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James Joseph Allport

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Sir James Allport

Sir James Joseph Allport (27 February 1811 – 25 April 1892) was an English railway manager.


James was a son of William Allport, of Birmingham and was associated with railways from an early period of his life.[1]

He joined the Birmingham and Derby Junction Railway in 1839 as the traffic agent at Hampton in Arden, becoming Chief Clerk, then General Manager in 1843. When it merged into the Midland Railway, he moved to George Hudson's York, Newcastle and Berwick Railway until it merged into the North Eastern Railway.

Six years later he assumed the charge of the Manchester, Sheffield and Lincolnshire Railway (later renamed the Great Central Railway), and finally, in 1853, was appointed to the general managership of the Midland Railway; an office which he held continuously, with the exception of a few years between 1857 and 1860, when he was managing director to Palmer's Shipbuilding Company at Jarrow,[2] until his retirement in 1880, when he became a director.[1]

During these 27 years, the Midland grew to be one of the most important railway systems in England, partly by the absorption of smaller lines and partly by the construction of two main extensions on the south to London and on the north to Carlisle whereby it obtained an independent through-route between the metropolis and the north.[1] He was instrumental in the Midland's partnership with the MS&L, which led to the "Sheffield and Midland Railway Companies' Committee", and gave the Midland access to Manchester for its London trains.

In the railway world Allport was known as a keen tactician and a vigorous fighter, and he should be remembered as the pioneer of cheap and comfortable railway travelling. He was the first to appreciate the importance of the third-class passenger as a source of revenue, and accordingly, in 1872, he inaugurated the policy, subsequently adopted more or less completely by all the railways of Great Britain, of carrying third-class passengers in well-fitted carriages (at the uniform rate, decreed by Parliament, of one penny a mile on all trains).[1]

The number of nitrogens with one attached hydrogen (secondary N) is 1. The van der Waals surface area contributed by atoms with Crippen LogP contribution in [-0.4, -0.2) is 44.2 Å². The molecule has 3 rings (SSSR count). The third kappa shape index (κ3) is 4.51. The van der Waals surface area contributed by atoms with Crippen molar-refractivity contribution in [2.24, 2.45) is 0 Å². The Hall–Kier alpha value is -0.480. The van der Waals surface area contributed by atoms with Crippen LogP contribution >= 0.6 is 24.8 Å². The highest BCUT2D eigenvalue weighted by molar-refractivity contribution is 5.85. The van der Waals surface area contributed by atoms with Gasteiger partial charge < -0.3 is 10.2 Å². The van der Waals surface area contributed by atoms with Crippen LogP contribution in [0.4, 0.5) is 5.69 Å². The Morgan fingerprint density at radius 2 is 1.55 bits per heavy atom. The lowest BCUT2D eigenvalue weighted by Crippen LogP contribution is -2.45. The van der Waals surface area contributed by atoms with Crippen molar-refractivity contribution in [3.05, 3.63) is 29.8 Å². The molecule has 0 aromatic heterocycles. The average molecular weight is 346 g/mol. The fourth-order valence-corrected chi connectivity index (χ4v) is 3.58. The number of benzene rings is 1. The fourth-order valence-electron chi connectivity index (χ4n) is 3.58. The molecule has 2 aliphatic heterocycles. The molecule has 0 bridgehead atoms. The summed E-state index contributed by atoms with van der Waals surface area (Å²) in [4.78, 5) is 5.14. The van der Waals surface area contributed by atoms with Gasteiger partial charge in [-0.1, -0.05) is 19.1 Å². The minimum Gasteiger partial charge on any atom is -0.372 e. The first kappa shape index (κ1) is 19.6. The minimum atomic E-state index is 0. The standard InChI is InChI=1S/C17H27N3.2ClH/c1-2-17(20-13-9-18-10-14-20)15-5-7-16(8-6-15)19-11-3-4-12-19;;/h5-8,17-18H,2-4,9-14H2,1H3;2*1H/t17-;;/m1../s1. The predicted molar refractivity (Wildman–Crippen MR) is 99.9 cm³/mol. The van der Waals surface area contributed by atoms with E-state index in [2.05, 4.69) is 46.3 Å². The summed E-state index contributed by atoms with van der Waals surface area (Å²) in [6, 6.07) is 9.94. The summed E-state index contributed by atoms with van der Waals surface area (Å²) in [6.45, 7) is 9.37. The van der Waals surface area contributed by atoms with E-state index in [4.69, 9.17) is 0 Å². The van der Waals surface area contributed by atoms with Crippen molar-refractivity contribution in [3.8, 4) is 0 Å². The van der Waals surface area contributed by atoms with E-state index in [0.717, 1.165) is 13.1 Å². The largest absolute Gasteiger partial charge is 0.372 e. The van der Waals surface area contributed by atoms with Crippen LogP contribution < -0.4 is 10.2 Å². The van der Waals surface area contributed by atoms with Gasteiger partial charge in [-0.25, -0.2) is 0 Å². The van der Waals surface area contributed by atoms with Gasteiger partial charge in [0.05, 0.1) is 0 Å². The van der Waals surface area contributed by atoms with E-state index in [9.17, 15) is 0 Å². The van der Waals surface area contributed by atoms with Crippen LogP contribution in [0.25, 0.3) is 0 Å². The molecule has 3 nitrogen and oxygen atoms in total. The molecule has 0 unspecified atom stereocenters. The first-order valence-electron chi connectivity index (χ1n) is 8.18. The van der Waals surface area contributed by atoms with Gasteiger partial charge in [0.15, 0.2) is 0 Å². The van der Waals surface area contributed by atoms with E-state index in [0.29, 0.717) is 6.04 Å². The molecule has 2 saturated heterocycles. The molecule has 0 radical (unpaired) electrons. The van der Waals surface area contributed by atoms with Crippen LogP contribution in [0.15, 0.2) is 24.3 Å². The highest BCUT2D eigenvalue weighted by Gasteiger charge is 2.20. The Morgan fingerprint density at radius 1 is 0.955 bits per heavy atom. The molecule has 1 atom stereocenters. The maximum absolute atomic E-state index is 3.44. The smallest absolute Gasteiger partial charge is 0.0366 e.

The diminution in the receipts from second-class passengers, which was one of the results, was regarded by some authorities as a sign of the lack of wisdom of his action, but, to him, it appeared a sufficient reason for the abolition of second-class carriages, which therefore disappeared from the Midland system in 1875, the first-class fares being at the same time substantially reduced. He was also the first to introduce the Pullman car on British railways.[1]

He was a director of the Midland from 1854 to 1857, but returned to being the general manager. When he retired in 1880 he was given an honorary directorship, and was knighted in 1884.[3]

Allport was sponsor of an Act of Parliament in 1883 to install a network of high-pressure cast iron water mains under London. It merged two of Edward B. Ellington's companies to form the London Hydraulic Power Company, which eventually powered machinery in docks and buildings across large areas of central London.

Allport died at the Midland Grand Hotel, St. Pancras, on 25 April 1892, from acute inflammation of the lungs, the result of a chill.[4] His funeral at Belper Cemetery took place on 29 April 1892.[5]


  1. ^ a b c d e Chisholm 1911, p. 708.
  2. ^ Wragg, David (2009). The Historical Dictionary of Railways in the British Isles. London: Wharncliffe Publishing. p. 131. ISBN 978-1844680474.
  3. ^ "No. 25359". The London Gazette. 27 May 1884. p. 2337.
  4. ^ "James Joseph Allport". Grace's Guide. Retrieved 1 January 2016.
  5. ^ Derby Daily Telegraph, 30 April 1892


External links[edit]

  • Media related to James Joseph Allport at Wikimedia Commons
  • Billson, P., (1996) Derby and the Midland Railway, Derby: Breedon Books